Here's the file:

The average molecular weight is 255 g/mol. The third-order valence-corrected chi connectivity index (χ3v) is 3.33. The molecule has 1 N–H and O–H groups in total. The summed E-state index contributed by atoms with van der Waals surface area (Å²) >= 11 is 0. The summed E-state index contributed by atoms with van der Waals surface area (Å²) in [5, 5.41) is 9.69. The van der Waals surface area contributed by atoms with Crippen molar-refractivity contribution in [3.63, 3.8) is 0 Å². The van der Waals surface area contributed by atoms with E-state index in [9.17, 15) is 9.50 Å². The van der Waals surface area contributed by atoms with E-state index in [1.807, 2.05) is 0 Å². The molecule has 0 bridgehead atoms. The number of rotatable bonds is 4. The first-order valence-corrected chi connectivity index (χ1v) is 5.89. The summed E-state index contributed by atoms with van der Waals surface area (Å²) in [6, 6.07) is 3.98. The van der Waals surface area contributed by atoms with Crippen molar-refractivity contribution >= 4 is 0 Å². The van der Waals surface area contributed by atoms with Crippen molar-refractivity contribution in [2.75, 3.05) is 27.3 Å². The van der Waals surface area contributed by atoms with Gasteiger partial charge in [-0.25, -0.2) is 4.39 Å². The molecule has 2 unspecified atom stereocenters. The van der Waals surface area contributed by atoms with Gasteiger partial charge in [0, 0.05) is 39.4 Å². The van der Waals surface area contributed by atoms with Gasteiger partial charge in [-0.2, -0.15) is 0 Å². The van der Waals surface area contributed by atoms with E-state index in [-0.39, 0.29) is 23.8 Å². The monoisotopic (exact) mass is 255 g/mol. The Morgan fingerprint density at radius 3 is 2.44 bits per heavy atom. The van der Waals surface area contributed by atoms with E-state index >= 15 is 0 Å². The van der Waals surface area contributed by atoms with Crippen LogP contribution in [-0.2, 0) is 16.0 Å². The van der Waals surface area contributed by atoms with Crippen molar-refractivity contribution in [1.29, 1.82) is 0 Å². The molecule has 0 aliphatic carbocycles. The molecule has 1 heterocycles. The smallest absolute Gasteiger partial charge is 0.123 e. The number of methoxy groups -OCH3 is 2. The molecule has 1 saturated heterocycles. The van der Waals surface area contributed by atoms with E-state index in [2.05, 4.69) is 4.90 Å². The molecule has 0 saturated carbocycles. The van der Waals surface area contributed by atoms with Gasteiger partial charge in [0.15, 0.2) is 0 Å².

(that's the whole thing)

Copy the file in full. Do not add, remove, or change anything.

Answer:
The average molecular weight is 255 g/mol. The third-order valence-corrected chi connectivity index (χ3v) is 3.33. The molecule has 1 N–H and O–H groups in total. The summed E-state index contributed by atoms with van der Waals surface area (Å²) >= 11 is 0. The summed E-state index contributed by atoms with van der Waals surface area (Å²) in [5, 5.41) is 9.69. The van der Waals surface area contributed by atoms with Crippen molar-refractivity contribution in [3.63, 3.8) is 0 Å². The van der Waals surface area contributed by atoms with E-state index in [9.17, 15) is 9.50 Å². The van der Waals surface area contributed by atoms with E-state index in [1.807, 2.05) is 0 Å². The molecule has 0 bridgehead atoms. The number of rotatable bonds is 4. The first-order valence-corrected chi connectivity index (χ1v) is 5.89. The summed E-state index contributed by atoms with van der Waals surface area (Å²) in [6, 6.07) is 3.98. The van der Waals surface area contributed by atoms with Crippen molar-refractivity contribution >= 4 is 0 Å². The van der Waals surface area contributed by atoms with Crippen molar-refractivity contribution in [2.75, 3.05) is 27.3 Å². The van der Waals surface area contributed by atoms with Gasteiger partial charge in [-0.25, -0.2) is 4.39 Å². The molecule has 2 unspecified atom stereocenters. The van der Waals surface area contributed by atoms with Gasteiger partial charge in [0, 0.05) is 39.4 Å². The van der Waals surface area contributed by atoms with Gasteiger partial charge in [-0.2, -0.15) is 0 Å². The van der Waals surface area contributed by atoms with E-state index in [-0.39, 0.29) is 23.8 Å². The monoisotopic (exact) mass is 255 g/mol. The Morgan fingerprint density at radius 3 is 2.44 bits per heavy atom. The van der Waals surface area contributed by atoms with E-state index >= 15 is 0 Å². The van der Waals surface area contributed by atoms with Crippen LogP contribution in [-0.2, 0) is 16.0 Å². The van der Waals surface area contributed by atoms with Crippen molar-refractivity contribution in [1.29, 1.82) is 0 Å². The molecule has 0 aliphatic carbocycles. The molecule has 1 heterocycles. The smallest absolute Gasteiger partial charge is 0.123 e. The number of methoxy groups -OCH3 is 2. The molecule has 1 saturated heterocycles. The van der Waals surface area contributed by atoms with E-state index in [2.05, 4.69) is 4.90 Å². The molecule has 0 saturated carbocycles. The van der Waals surface area contributed by atoms with Gasteiger partial charge in [0.15, 0.2) is 0 Å².